Many of the proposed constitutional amendments heading for the Florida ballot this November are facing at least one challenge. Tallahassee judge Karen Gievers heard arguments Wednesday about whether proposals bundled by the Constitution Revision Commission should go before voters.
Six of the eight proposals put forward by the Constitution Revision Commission are facing a challenge because they are bundled—in other words more than one issue is contained in each proposal. Gievers heard augments Wednesday on only three of those proposals. Gievers said she wanted to limit the scope of the arguments because the other three are facing separate challenges.
“I will be focusing primarily on matters that I have jurisdiction on—namely the bundling relating to the three proposals that are not already across town,” Gievers said.
Joe Little is the lawyer representing the group taking issue with the CRC’s decision to bundle the proposals. He says the move doesn’t allow a voter to evaluate each issue on its own merits. For example, he says one proposal talks about both off-shore drilling and vaping.
“We’re not going to permit drilling in our Florida waters and we’re not going to permit vaping in work places. Now these are two independent matters and unrelated matters and it's entirely possible that a person would say, well, I don’t think this thing about vaping is of constitutional status, it shouldn’t be in the constitution. I want to vote no, but I want to vote yet for drilling. I can’t have it both ways. I’ve got to take the package,” Little said.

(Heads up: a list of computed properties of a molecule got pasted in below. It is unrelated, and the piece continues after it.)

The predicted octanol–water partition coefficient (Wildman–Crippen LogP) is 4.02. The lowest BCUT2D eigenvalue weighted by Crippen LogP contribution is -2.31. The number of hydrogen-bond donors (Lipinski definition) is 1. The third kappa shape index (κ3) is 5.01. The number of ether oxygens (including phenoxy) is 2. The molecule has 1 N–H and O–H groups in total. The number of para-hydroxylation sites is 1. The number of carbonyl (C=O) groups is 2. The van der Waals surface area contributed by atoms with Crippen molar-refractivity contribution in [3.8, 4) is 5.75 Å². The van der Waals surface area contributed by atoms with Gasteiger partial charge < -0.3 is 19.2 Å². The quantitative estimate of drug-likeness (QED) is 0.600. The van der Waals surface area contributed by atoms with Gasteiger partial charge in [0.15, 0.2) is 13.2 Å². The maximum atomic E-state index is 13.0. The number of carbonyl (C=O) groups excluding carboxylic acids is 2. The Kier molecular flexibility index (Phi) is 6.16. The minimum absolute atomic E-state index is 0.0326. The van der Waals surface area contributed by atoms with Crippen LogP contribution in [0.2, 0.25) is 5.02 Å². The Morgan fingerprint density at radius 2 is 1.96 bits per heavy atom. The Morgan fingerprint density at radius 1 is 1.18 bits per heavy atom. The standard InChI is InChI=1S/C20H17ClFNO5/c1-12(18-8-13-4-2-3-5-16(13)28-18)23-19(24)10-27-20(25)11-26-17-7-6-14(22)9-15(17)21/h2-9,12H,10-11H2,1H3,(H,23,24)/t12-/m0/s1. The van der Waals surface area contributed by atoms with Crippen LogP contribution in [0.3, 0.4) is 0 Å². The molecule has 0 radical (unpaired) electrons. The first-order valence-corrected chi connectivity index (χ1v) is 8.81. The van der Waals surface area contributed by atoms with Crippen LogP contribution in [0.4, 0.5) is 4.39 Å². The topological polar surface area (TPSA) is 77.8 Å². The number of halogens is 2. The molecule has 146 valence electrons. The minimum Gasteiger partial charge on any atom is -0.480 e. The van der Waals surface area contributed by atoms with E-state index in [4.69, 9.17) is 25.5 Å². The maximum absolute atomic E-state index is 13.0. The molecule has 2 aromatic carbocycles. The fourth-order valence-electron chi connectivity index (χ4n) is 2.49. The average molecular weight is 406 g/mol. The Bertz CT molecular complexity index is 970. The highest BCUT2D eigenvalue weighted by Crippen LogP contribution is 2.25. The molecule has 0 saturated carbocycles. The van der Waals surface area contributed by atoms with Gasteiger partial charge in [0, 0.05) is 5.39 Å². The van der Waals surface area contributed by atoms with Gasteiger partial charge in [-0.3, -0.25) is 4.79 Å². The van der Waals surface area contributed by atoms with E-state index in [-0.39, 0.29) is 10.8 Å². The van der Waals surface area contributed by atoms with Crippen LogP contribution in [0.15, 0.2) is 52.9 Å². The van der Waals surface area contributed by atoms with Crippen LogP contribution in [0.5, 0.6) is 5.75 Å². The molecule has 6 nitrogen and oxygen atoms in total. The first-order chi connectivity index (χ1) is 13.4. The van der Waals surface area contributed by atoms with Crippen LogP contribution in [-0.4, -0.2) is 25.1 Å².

Little argues there’s no reason for the state to group those issues together and he says doing so violates a voter’s rights. But Jordan Pratt who represents the state says CRC members grouped the proposals to reduce the number of items a voter must consider—or to avoid, what he calls ballot fatigue.
And Pratt argues it’s not unusual for a voter to be faced with bundled decisions.
“For example, votes on who to elect for the president and vice president—a measure that is submitted to the voters as a unified proposal even though they could for example, like a candidate for president of one party and like a candidate for vice president of another party who appear on separate lines of the ballot,” Pratt said.
Pratt says voters also considered bundled amendments when the Florida constitution was revised in 1968. Election supervisors must send ballots to overseas voters by September 22. There is no deadline for when the judge must rule, but Gievers says she will work quickly.